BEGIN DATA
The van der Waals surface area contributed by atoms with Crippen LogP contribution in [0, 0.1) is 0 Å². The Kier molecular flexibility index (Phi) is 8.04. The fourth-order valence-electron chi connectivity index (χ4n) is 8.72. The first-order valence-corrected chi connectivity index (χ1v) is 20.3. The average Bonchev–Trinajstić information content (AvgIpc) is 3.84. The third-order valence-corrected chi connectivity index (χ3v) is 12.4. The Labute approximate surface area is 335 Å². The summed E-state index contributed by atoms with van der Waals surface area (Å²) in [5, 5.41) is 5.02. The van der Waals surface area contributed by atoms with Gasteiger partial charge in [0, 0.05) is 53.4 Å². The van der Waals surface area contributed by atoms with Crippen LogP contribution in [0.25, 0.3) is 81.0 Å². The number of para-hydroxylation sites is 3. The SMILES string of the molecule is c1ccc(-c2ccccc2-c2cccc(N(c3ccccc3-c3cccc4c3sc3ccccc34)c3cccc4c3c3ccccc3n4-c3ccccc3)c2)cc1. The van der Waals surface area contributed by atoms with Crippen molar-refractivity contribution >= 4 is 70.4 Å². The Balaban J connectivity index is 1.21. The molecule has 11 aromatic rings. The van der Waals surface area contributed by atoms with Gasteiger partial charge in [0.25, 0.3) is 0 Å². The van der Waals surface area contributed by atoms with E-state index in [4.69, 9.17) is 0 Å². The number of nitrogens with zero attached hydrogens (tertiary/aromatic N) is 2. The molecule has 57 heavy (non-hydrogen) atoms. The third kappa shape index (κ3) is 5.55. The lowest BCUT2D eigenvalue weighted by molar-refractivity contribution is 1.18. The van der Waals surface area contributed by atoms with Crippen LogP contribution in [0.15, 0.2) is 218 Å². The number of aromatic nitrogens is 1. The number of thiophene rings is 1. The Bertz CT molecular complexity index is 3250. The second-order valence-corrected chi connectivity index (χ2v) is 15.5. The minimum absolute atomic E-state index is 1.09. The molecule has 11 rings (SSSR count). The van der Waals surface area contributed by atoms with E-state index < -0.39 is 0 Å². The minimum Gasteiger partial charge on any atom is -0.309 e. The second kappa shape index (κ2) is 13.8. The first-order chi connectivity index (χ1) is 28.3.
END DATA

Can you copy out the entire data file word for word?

The van der Waals surface area contributed by atoms with Crippen LogP contribution in [0, 0.1) is 0 Å². The Kier molecular flexibility index (Phi) is 8.04. The fourth-order valence-electron chi connectivity index (χ4n) is 8.72. The first-order valence-corrected chi connectivity index (χ1v) is 20.3. The average Bonchev–Trinajstić information content (AvgIpc) is 3.84. The third-order valence-corrected chi connectivity index (χ3v) is 12.4. The Labute approximate surface area is 335 Å². The summed E-state index contributed by atoms with van der Waals surface area (Å²) in [5, 5.41) is 5.02. The van der Waals surface area contributed by atoms with Gasteiger partial charge in [0, 0.05) is 53.4 Å². The van der Waals surface area contributed by atoms with Crippen LogP contribution in [0.25, 0.3) is 81.0 Å². The number of para-hydroxylation sites is 3. The SMILES string of the molecule is c1ccc(-c2ccccc2-c2cccc(N(c3ccccc3-c3cccc4c3sc3ccccc34)c3cccc4c3c3ccccc3n4-c3ccccc3)c2)cc1. The van der Waals surface area contributed by atoms with Crippen molar-refractivity contribution >= 4 is 70.4 Å². The Balaban J connectivity index is 1.21. The molecule has 11 aromatic rings. The van der Waals surface area contributed by atoms with Gasteiger partial charge in [0.25, 0.3) is 0 Å². The van der Waals surface area contributed by atoms with E-state index in [4.69, 9.17) is 0 Å². The number of nitrogens with zero attached hydrogens (tertiary/aromatic N) is 2. The molecule has 57 heavy (non-hydrogen) atoms. The third kappa shape index (κ3) is 5.55. The lowest BCUT2D eigenvalue weighted by molar-refractivity contribution is 1.18. The van der Waals surface area contributed by atoms with Crippen LogP contribution in [0.15, 0.2) is 218 Å². The number of aromatic nitrogens is 1. The number of thiophene rings is 1. The Bertz CT molecular complexity index is 3250. The second-order valence-corrected chi connectivity index (χ2v) is 15.5. The minimum absolute atomic E-state index is 1.09. The molecule has 11 rings (SSSR count). The van der Waals surface area contributed by atoms with E-state index < -0.39 is 0 Å². The minimum Gasteiger partial charge on any atom is -0.309 e. The second kappa shape index (κ2) is 13.8. The first-order chi connectivity index (χ1) is 28.3.